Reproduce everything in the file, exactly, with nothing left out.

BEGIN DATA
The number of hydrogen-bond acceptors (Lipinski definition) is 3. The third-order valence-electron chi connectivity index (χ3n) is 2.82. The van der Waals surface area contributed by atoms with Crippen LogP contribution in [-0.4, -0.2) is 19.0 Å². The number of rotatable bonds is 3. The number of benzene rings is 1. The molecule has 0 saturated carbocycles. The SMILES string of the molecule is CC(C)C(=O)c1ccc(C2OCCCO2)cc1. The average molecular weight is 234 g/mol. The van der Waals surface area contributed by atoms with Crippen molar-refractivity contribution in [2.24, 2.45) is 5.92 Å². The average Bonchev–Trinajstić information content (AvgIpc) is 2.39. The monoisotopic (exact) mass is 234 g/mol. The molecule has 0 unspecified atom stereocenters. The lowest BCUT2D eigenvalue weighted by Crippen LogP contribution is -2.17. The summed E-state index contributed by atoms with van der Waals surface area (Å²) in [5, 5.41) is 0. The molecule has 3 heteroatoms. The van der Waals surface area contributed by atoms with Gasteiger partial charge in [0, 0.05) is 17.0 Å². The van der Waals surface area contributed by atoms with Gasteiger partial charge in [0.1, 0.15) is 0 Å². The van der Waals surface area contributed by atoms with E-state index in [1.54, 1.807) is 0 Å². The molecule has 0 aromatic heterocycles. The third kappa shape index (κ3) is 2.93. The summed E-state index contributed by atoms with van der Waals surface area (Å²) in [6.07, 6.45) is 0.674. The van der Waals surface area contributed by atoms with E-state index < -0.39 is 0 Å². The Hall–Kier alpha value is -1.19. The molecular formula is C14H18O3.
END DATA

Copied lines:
The number of hydrogen-bond acceptors (Lipinski definition) is 3. The third-order valence-electron chi connectivity index (χ3n) is 2.82. The van der Waals surface area contributed by atoms with Crippen LogP contribution in [-0.4, -0.2) is 19.0 Å². The number of rotatable bonds is 3. The number of benzene rings is 1. The molecule has 0 saturated carbocycles. The SMILES string of the molecule is CC(C)C(=O)c1ccc(C2OCCCO2)cc1. The average molecular weight is 234 g/mol. The van der Waals surface area contributed by atoms with Crippen molar-refractivity contribution in [2.24, 2.45) is 5.92 Å². The average Bonchev–Trinajstić information content (AvgIpc) is 2.39. The monoisotopic (exact) mass is 234 g/mol. The molecule has 0 unspecified atom stereocenters. The lowest BCUT2D eigenvalue weighted by Crippen LogP contribution is -2.17. The summed E-state index contributed by atoms with van der Waals surface area (Å²) in [5, 5.41) is 0. The molecule has 3 heteroatoms. The van der Waals surface area contributed by atoms with Gasteiger partial charge in [0, 0.05) is 17.0 Å². The van der Waals surface area contributed by atoms with Gasteiger partial charge in [0.1, 0.15) is 0 Å². The van der Waals surface area contributed by atoms with E-state index in [1.54, 1.807) is 0 Å². The molecule has 0 aromatic heterocycles. The third kappa shape index (κ3) is 2.93. The summed E-state index contributed by atoms with van der Waals surface area (Å²) in [6.07, 6.45) is 0.674. The van der Waals surface area contributed by atoms with E-state index < -0.39 is 0 Å². The Hall–Kier alpha value is -1.19. The molecular formula is C14H18O3.